1762 adolescent patients who received the original form of the MMPI and were scored using the Marks et al. norms and the MMPI-A norms.92

The scoring and interpretation of the MMPI-A have options specific for adolescents that are not present for the adult interpretive schemes. For instance, the potential for school problems can be determined by two of the MMPI-A content scales (A-SCH and A-LAS). Several other MMPI-A scales also include school problems (see the MMPI-A 1992 manual). Scale 0 (Si) and its subscales are helpful for describing problems of social relationships. These of course occur very frequently in adolescents following traumatic brain injury. Predictions about family problems can be made from the A-FAM scale. Alienation (A-ALN) and cynicism (A-CYN) are covered by the MMPI-A content scales. Negative peer group influences can be inferred from elevations on the PRO scale, given its item content. The IMM scale also provides information relating to interpersonal style and capacity to develop meaningful relationships. Elevations on the A-TRT scale can be interpreted as an indication of the presence of negative attitudes toward mental health treatment that may interfere with building a therapeutic relationship.90 As with the adult MMPI-2, psychological consultation is recommended when using the MMPI-A.

Multiscore Depression Inventory for Children

The Multiscore Depression Inventory for Children (MDI-C) is a 79-item questionnaire in the form of brief sentences presented in a true-false response format. The administration time is about 15 to 20 min. This test instrument is standardized for ages 8 to 17, and it allows children to indicate their own feelings and beliefs about themselves. It is an unusual test in that it is the first behaviorally oriented test for children that was written by children in their own words.93 The MDI-C is reportedly useful both as a screening instrument and to identify high-risk children within clinical assessments. It yields scores on eight scales, as well as a total score measuring the general severity of depression. It may be scored on a computer, by sending the score sheet by fax to the manufacturer, or by mailin scoring.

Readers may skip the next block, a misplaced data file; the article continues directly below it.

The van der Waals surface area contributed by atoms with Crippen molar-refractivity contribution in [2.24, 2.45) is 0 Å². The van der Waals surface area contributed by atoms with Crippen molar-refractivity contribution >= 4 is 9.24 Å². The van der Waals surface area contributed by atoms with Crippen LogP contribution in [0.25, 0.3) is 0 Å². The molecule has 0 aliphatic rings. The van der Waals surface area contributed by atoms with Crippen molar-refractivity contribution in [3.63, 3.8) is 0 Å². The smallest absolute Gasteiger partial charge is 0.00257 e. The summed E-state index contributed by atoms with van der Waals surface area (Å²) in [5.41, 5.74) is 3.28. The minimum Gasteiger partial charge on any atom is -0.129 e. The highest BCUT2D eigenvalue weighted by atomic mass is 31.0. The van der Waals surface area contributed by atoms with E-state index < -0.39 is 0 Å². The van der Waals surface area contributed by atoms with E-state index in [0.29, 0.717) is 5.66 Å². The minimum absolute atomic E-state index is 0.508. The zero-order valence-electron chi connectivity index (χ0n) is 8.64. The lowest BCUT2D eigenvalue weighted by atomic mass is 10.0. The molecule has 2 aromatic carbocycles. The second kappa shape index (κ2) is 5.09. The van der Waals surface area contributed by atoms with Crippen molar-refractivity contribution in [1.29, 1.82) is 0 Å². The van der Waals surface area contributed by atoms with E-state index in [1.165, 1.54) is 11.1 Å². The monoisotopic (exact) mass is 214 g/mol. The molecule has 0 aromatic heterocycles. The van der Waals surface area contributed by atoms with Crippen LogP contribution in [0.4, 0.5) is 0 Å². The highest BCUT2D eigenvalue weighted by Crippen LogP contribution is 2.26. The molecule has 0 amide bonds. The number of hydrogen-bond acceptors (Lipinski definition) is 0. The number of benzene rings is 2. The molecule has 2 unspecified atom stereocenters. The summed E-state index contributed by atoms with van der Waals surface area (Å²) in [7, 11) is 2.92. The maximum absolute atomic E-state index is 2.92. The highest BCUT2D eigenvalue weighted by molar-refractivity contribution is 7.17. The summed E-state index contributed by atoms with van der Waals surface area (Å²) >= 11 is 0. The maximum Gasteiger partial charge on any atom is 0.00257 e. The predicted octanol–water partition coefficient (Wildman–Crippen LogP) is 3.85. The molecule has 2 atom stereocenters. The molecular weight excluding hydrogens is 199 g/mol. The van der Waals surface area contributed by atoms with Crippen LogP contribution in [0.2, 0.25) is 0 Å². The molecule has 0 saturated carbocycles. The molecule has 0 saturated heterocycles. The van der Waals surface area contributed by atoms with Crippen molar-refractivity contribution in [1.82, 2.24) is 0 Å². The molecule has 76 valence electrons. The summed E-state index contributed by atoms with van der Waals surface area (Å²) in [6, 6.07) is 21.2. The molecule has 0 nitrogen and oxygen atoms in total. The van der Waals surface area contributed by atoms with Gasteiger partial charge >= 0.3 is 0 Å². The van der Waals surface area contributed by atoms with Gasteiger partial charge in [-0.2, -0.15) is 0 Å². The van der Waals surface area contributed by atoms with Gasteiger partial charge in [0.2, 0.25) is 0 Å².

The MDI-C scales are anxiety, self-esteem, sad mood, instrumental helplessness, social introversion, low energy, pessimism, defiance, and total. The Anxiety Scale measures cognitive and somatic aspects of anxiety. The Self-Esteem Scale reflects children's perceptions of themselves. The Sad Mood Scale is basically what it says. The Instrumental Helplessness Scale measures children's perceptions of their abilities to manipulate social situations in order to receive ordinary benefits. The Social Introversion Scale reflects the tendency to withdraw from social situations and social contact. The Low Energy Scale measures cognitive intensity and somatic vigor. The Pessimism Scale gauges children's outlook to the future. The Defiance Scale measures irritability and other behavior problems. The Total Scale sums all 79 items, including a Suicide Risk Indicator, and is an overall measure of depression. The scale items have a third-grade reading level. Most children have few problems understanding the content, since children wrote it. There are scales to determine faking good and faking bad as response biases. Children are more likely to have a defensive response or a "faking good" response, as they may be worried how adults or professionals will react to their problems. Children with high scores on the Infrequency Index are either "faking bad" or suffering extreme forms of depression. This instrument includes scales that address features widely agreed to accompany depression or contribute to it. The scores are displayed as T-scores exactly analogous to the T-score presentation with the MMPI-A. On this test instrument, the most reliable and valid measure of depression in a child is the total score of the MDI-C. This score is a measure of severity of childhood depression. Children with total scores greater than 65T have sad or blue moods often. They may be irritable, helpless, hopeless, and lack energy. Vegetative signs of depression may be present. On the subscale for suicidal ideation, children with total scores above 65T should be carefully evaluated for suicidal behaviors and ideas. Item 45 from this test instrument contains a Suicide Risk Indicator ("I have a suicide plan."). Furthermore, the test manufacturer recommends evaluating the child's answers to item 5 ("I think about death a lot."),